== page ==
By leveraging inquiries that are not logical, we activate the creative part of the brain which enables us to engage with the content in a different way. For example, I started this article with a personal anecdote, seemingly quite unrelated to the body of the article, to activate the right hemisphere of your brain, enabling you to engage with the content in a more imaginative way.
Introduce cognitive dissonance
By asking quirky questions, we introduce cognitive dissonance. People are uncomfortable holding contradictory views – for example, that in our day to day work, we can be “rockstars”. People then work to remove the discomfort. “Quirky” inquiries, subconsciously stimulate answers that, while far from what they would have otherwise produced, are feasible.
In Innovation Games, Luke Hohmann uses this within games to produce effective customer research. One of the games – “Give them a hot tub” – relies on suggesting products that are ludicrous, such as a vacuum cleaner that walks the dog, or a car that contains a hot tub, to see if the audience can transform “ludicrous” into something realistic.
Make discovery memorable
We hope our discovery interactions will not be one-off – following up to test an MVP or tapping these people to be customers. It helps to be memorable. By asking quirky questions, we help people remember our discussions and can then utilise this for subsequent interaction.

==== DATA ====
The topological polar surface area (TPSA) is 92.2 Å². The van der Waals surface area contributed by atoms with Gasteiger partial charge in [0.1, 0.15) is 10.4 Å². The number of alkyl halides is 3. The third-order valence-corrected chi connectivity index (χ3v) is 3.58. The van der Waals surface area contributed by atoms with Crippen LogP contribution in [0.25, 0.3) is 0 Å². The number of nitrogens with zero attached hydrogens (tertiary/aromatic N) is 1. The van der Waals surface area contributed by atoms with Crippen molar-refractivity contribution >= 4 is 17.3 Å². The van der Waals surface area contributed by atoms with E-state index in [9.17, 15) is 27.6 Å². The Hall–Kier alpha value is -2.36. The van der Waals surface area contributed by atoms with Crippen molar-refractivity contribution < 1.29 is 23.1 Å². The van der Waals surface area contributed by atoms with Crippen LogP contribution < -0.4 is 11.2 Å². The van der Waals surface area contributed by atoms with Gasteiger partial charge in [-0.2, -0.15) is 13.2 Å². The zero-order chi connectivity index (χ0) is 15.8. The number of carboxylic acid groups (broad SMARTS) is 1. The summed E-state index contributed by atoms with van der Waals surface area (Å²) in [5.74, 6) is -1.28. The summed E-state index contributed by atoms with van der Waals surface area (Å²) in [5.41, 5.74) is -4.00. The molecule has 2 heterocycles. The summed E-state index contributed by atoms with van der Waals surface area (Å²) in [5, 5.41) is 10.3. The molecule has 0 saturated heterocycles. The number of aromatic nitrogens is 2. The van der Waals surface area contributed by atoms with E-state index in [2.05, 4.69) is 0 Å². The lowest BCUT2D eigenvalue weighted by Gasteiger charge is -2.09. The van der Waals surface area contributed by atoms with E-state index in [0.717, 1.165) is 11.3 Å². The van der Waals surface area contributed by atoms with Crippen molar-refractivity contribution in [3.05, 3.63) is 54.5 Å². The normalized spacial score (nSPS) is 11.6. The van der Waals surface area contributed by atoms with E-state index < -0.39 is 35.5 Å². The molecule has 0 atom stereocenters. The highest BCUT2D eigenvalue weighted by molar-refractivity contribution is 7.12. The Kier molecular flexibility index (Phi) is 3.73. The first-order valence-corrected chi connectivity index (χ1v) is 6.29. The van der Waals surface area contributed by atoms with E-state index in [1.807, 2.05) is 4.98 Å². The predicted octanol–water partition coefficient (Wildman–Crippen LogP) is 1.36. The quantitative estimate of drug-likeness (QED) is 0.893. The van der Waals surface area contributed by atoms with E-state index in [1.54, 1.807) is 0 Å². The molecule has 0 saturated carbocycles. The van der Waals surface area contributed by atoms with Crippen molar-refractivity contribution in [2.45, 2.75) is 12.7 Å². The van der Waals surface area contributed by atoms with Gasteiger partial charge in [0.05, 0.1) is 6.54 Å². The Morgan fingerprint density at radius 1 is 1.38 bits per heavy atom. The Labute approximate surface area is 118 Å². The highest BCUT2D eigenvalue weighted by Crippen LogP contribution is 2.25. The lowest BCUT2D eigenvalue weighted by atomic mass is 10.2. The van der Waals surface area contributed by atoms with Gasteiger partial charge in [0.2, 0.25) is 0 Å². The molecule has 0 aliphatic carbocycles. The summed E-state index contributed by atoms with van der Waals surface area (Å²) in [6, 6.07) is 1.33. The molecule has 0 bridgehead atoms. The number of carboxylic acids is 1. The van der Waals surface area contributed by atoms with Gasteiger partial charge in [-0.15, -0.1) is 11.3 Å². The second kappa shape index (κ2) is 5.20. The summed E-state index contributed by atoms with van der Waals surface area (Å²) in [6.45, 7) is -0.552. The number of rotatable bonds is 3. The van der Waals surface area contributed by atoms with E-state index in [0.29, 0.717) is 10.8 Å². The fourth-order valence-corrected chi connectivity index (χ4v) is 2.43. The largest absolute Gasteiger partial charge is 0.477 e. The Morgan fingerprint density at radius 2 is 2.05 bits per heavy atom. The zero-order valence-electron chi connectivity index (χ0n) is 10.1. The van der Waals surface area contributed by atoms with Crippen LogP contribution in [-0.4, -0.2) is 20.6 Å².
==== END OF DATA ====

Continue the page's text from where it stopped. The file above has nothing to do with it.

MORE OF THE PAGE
For example, I recently signed up for a subscription book service where in the middle of the onboarding process, I was asked what my “spirit animal” was (albatross, if you’re wondering). I’m not sure how much the zoomorphic thoughts of those signing up will impact the development of the service, but it certainly made the company more memorable and me more likely to be a source of feedback.
How did it impact our roadmap?
When I switched from basic questions to the more quirky “how can we make you a hero” questions, the same feature kept coming up: more in depth reporting.
We historically undervalued this request, as a lot of businesses do, as a nice to have. However, as we talked about being a hero with customers they raised this point and they got strategic, rather than tactical. The importance of being able to see insights was not to be able to check that everything was on track, but to be able to find actionable insights to improve their own working and to demonstrate their value at a business-wide level. Ultimately, their notion of being a hero was in being able to show their worth outside their own team, something that clients otherwise didn’t discuss.
It may seem like an idiosyncratic approach to discovery, and it doesn’t replace a deep understanding of the processes and pain points of clients, but asking your questions in unique ways can produce insights into customer needs you might otherwise miss. So… do you wish you could swim like dolphins can swim?
Chris works on dusting cobwebs off the legal industry at Axiom Managed Solutions. He has previously worked in product in the fintech and legaltech sectors. He is based in London.
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The Product Guy